U.S. Coronavirus Deaths Projected to Pass 100,000 by June 1, CDC Director Says


Although many states are beginning to reopen and hope to gradually be able to return to normal life, coronavirus mortalities in the United States show no signs of stopping.

Centers for Disease Control and Protection Director Robert Redfield said on Friday that current forecasts predict that by June 1, there will be over 100,000 deaths from COVID-19 related illness in the country.

With two weeks to go before the start of June, as of Monday, there have been at least 89,504 coronavirus-related deaths in the country and just under 1.5 million confirmed coronavirus cases.

The CDC’s national weekly forecasting includes 12 individual forecasts, all of which indicate that in the coming 4 weeks, there will be an increase in the amount of deaths, although rates vary.

Meanwhile state-level forecasts “indicate that states with low numbers of deaths reported to date are not likely to see a rapid rise in the coming weeks, while states with high numbers of deaths reported to date are likely to see substantial increases.”

Different models are also based on different assumptions about social distancing measures, the CDC notes on their website.

Earlier this month, White House coronavirus task force member Dr. Deborah Birx said that up to 240,000 Americans could die from the COVID-19 outbreak.

"Our projections have always been between 100,000 and 240,000 American lives lost, and that's with full mitigation and us learning from each other of how to social distance," Birx told Fox News.

The numbers were on par with an earlier estimation from the Institute for Health Metrics and Evaluation at the University of Washington, which estimated in late March that 100,000 to 200,000 Americans would die by the end of the summer, and that the peak number of deaths would come in the middle of April.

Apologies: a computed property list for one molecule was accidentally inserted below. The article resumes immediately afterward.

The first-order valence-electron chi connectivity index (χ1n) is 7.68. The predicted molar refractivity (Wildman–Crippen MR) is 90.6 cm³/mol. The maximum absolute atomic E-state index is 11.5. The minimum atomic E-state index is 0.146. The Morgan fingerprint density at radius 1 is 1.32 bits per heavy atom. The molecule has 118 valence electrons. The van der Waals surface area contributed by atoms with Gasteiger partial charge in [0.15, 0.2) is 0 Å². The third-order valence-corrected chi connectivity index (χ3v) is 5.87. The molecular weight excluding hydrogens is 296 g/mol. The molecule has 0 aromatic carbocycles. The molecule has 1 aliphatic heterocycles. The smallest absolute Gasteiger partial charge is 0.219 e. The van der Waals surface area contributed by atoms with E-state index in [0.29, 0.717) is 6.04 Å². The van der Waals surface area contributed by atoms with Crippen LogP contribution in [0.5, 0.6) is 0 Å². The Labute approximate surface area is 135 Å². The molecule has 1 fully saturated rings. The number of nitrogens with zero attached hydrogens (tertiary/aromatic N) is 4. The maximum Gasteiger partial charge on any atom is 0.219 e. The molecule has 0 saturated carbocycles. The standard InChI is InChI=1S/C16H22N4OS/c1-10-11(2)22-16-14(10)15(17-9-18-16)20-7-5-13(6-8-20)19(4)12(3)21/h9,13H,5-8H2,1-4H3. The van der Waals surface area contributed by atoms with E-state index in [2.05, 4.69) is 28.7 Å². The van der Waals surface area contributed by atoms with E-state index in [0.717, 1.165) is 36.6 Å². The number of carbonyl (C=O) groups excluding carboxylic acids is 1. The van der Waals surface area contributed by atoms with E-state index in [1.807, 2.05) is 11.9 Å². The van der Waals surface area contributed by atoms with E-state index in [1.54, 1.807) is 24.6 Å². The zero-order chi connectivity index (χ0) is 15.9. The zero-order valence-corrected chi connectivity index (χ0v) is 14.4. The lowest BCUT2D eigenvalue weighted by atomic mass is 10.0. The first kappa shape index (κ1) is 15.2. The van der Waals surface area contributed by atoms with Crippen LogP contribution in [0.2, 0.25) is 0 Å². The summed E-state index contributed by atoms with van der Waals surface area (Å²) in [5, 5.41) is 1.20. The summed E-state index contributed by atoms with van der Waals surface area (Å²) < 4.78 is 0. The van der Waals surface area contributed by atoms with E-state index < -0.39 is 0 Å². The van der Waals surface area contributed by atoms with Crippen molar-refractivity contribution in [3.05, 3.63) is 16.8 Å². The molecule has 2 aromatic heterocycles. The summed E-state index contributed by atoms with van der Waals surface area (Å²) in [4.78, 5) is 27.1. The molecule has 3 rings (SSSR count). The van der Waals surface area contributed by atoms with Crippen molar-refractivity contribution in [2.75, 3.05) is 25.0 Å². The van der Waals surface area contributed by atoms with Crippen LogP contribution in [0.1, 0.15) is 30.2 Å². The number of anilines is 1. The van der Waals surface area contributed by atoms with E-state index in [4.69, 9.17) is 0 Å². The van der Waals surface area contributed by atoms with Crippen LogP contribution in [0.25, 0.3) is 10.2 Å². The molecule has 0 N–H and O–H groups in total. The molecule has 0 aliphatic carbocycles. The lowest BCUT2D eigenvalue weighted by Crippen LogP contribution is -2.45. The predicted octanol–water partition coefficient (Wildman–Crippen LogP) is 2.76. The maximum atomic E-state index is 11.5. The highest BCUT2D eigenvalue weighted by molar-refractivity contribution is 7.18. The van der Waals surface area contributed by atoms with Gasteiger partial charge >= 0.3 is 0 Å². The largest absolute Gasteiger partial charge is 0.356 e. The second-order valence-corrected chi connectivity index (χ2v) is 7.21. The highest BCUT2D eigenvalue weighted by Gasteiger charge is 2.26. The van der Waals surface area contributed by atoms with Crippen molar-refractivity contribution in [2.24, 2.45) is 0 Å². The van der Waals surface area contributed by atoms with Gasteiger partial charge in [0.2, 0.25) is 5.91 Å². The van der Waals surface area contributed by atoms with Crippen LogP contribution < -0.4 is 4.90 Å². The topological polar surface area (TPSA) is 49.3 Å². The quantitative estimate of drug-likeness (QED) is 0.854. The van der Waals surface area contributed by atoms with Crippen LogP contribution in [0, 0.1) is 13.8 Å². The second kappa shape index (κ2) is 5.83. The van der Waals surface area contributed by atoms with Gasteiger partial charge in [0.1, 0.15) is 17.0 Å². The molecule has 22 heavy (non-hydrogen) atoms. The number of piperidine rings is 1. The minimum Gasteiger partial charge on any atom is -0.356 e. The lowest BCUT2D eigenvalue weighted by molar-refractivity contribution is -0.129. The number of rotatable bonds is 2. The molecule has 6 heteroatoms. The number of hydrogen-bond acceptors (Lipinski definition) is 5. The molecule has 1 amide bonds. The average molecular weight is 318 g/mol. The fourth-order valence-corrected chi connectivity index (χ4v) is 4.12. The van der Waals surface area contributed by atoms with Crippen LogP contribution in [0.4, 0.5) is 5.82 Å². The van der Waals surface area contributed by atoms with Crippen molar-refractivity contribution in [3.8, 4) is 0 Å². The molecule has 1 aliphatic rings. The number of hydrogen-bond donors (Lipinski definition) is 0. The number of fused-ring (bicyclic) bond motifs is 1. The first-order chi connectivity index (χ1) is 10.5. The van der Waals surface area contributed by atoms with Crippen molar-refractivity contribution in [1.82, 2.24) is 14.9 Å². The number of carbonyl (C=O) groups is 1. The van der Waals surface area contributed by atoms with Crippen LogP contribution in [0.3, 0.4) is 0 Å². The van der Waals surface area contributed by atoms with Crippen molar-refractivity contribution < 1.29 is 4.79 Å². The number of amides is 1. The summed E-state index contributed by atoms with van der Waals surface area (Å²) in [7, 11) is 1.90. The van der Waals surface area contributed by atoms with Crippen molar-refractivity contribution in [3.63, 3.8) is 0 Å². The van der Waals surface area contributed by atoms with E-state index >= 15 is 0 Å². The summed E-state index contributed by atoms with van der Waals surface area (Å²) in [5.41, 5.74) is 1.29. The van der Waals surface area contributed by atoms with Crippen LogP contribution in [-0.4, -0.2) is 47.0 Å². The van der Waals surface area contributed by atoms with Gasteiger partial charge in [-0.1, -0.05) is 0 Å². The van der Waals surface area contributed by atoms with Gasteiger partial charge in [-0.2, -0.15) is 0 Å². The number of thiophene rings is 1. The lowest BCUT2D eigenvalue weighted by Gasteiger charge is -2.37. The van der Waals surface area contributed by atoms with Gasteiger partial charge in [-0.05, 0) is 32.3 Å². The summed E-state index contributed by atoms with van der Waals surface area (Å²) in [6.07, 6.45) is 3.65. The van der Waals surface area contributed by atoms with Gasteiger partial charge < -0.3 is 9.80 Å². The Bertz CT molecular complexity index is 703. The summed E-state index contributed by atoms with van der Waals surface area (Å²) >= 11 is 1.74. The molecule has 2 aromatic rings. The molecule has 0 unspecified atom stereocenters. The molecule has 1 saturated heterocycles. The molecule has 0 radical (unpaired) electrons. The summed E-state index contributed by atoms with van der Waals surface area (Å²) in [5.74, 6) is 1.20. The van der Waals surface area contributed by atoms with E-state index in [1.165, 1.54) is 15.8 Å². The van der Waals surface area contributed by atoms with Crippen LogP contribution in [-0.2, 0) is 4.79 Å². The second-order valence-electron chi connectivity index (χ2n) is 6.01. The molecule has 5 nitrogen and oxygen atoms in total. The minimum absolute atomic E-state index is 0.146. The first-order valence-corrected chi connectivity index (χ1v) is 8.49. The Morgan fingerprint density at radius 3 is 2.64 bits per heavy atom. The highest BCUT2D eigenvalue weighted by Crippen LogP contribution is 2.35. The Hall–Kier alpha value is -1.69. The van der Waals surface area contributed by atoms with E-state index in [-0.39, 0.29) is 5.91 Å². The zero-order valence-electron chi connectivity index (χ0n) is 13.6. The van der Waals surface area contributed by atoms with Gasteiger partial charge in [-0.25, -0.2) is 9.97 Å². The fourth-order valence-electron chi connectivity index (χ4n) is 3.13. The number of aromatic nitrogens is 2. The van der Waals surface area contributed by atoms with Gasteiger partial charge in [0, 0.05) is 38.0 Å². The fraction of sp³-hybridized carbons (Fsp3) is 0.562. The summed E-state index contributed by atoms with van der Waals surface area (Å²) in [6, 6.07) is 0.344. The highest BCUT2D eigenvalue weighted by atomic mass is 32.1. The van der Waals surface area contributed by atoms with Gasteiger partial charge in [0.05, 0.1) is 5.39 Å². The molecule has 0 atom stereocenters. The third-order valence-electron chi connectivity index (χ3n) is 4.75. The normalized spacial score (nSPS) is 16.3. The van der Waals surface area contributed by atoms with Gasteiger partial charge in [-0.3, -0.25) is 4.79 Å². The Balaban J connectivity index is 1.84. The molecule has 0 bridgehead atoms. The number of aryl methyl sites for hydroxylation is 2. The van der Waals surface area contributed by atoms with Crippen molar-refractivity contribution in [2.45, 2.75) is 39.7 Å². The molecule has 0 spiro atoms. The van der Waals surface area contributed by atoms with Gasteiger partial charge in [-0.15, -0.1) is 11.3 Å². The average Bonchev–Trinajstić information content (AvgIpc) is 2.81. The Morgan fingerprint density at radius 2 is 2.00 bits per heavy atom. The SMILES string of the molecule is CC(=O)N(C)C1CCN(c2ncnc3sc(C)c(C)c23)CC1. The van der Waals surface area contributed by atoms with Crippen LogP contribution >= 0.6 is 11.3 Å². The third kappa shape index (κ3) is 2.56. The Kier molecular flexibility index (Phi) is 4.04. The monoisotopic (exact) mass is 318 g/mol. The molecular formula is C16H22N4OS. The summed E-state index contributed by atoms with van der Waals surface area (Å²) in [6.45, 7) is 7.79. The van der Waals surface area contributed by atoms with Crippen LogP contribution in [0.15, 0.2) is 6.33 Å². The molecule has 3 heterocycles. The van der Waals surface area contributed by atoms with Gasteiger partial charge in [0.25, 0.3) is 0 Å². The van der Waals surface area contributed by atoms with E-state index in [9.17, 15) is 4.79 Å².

With the majority of states around the country already beginning to reopen, Dr. Anthony Fauci, the nation's leading expert on infectious diseases, has warned that moving too hastily will result in a rise of new cases and deaths.

“There’s no doubt in my mind that when you pull back mitigation, you’re going to start seeing cases crop up here and there,” Fauci said during a recent CNN interview. “If you’re not able to handle them, you’re going to see another peak, a spike, and then you almost have to turn the clock back to go back to mitigation.”

“I keep trying to articulate to the public and to the leaders, ‘Take a look at the guidelines,’ ” he added, referencing White House guidelines for reopening. “They don’t tell you because you’ve reached the end of the 30-day mitigation period that, all of a sudden, you switch a light on and you just go for it. That’s not the way to do it. Each state, each city, each region is going to be a little different.”

As of Monday, coronavirus cases are on the rise in Alaska, Arkansas, Louisiana, Michigan, Nevada, North Carolina, Virginia and Wyoming, according to The New York Times. With the exception of Michigan, all of those states have begun to reopen. Nationwide, the amount of deaths per day has been on the decline, and 844 new deaths were reported on May 17.

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